Dr Shafiq-ur-Rehman began writing humorous stories during his school days. His stories were published in a literary monthly magazine called Khayyam. Kirneyn was completed before he joined the medical college and was published in 1938 while he was still a medical student. It was followed by Shagoofay , Lehrain, Maddojazar, Parvaaz, Himaqatain, Mazeed Himaqatain, Dajla (a travalogue), Insaani Tamasha (a translation of “a human comedy”) and lastly Dareechay. His unforgettable characters include Razia, Shaitaan, Hukoomat Aapa, Maqsood Ghora, Buddy, Nannha and others. His work added a new dimension to humor in Urdu literature. He created a world for us that was very real with all its joys, pains and anguish. It was an affirmation of life and of human values: empathy, compassion and respect. Even the seemingly frivolous and trivial situations had hidden meanings that probed deep into the human psyche. His language was simple, spontaneous and expressive.
After passing his MBBS in 1942, Dr Shafiq-ur-Rehman joined the Indian Army Medical Corps. He completed his post-graduation in tropical medicine and public health from Edinburgh, in 1952.
As his niece, I had the rare pleasure and privilege of being close to him. He was always my hero. I found everything about him extraordinary: his literary genius, his conversation, his stature, his handsomeness, his handwriting… I don’t think, I have seen anyone more becoming in an army or naval uniform. We all called him uncle. There was an ancient timepiece on the sideboard in the dining room which he only was able to adjust. When I met my aunt recently, she sadly said that no one manipulated it now. They had many common interests and a great companionship. Dr Shafiq-ur-Rehman was a friend of her brother, Shaukat Hasan. They were classmates at King Edward Medical College, which was the beginning of a life-long friendship. In Barsaati, the “friend” accompanying the author in Spain, is him. Lieutenant General Shaukat Hasan has served as consultant surgeon to the Pakistan armed forces for about twenty years.
Dr Shafiq-ur-Rehman had many nieces and nephews. He had committed to memory some act or conversation of each child in the family. Whenever he met me after an interval, he would say that years ago, I had asked him to wear a suit for an occasion and he had found my suggestion so appropriate that he had quickly gone in and changed. I always felt important when he mentioned this incident. Our families had the opportunity to spend a lot of quality time together in Karachi, from 1972 to 1975 when he was posted as Director Medical Services, Navy with the rank of commodore and later as rear admiral. When he reverted to the army, he became Major General. My aunt took a long leave from her post as professor of English at the Government College, Rawalpindi to join him. He adored his sons and spent a great deal of time with them, playing cricket, swimming and engaging in other activities. Dr Shafiq-ur-Rehman was very much of an outdoor person. He was tall, athletic and slim; strenuous exercise being a daily ritual for him. Every Sunday, he would wear his hat and go for a long walk to the bazaar of used books. He returned with an interesting assortment and gave each one of us a book to read .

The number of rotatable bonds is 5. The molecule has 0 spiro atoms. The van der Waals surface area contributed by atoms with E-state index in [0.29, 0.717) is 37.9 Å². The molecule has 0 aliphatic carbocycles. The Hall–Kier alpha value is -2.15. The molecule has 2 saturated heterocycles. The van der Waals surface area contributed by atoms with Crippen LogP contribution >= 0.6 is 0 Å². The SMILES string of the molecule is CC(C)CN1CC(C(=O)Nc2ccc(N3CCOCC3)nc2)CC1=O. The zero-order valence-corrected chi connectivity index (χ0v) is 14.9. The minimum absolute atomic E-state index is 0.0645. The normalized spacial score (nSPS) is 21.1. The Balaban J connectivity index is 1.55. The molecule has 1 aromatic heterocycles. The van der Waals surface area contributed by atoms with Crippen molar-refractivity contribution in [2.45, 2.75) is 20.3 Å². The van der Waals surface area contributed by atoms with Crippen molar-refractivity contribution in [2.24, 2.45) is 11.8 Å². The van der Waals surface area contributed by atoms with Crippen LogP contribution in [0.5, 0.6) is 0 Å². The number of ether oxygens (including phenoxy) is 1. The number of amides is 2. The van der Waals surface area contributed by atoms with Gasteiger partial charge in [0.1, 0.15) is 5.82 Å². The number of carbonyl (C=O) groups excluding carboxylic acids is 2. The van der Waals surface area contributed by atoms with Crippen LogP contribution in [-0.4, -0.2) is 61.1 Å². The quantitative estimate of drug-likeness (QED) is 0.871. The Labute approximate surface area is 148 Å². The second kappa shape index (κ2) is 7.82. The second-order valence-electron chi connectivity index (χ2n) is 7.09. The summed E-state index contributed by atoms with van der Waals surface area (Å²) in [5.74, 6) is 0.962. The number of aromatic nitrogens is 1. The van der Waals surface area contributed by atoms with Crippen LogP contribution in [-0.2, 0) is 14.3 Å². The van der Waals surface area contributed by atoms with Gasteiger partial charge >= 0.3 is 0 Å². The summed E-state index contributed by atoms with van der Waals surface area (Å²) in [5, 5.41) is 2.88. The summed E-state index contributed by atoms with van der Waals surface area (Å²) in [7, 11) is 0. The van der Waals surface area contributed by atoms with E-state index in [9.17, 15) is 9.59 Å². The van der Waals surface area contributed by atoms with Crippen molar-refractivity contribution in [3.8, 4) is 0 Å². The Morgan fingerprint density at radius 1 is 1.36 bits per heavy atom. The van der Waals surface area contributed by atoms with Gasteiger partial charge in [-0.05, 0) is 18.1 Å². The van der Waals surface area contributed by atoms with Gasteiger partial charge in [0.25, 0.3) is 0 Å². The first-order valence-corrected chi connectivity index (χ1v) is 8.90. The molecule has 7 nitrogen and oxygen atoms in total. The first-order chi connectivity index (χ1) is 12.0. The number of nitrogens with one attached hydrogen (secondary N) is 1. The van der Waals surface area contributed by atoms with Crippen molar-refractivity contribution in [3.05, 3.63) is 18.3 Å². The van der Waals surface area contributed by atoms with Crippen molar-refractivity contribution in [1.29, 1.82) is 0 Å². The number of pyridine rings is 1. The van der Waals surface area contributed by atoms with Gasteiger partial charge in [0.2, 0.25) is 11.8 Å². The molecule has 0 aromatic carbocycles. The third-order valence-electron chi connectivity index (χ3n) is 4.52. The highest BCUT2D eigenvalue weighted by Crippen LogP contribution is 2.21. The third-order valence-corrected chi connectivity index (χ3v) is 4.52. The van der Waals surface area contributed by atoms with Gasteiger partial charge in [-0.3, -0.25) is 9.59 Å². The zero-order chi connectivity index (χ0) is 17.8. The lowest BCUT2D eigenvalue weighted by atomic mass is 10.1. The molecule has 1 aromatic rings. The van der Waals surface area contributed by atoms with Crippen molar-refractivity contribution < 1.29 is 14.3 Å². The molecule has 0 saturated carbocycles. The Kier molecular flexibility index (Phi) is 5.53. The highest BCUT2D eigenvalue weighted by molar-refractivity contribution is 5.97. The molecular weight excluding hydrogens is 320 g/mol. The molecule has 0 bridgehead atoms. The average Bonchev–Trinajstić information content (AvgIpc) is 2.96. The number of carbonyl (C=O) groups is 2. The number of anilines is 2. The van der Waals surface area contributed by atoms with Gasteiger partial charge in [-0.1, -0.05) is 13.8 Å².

Whenever we went to Dr Shafiq-ur-Rehman’s house, we knew that depending upon the time, he would either be at work, outdoors for his daily exercise or in his study. If it was one of the meal times, we would have the memorable opportunity of being in his company. I always felt honored to sit at the dining table with him. He spoke most of the time and we listened, mesmerized. He had an amazing memory and his conversation would mostly be about books, poetry and jokes. His jokes were endless and he never repeated a single one. He had a special way of telling a joke which threw us all into fits of laughter while he sat with a straight face. Later, I found out that most people who had met him shared this impression. It was an unwritten law in their house that meal times were a reunion of the family and that anything unpleasant, including illness, was not to be discussed.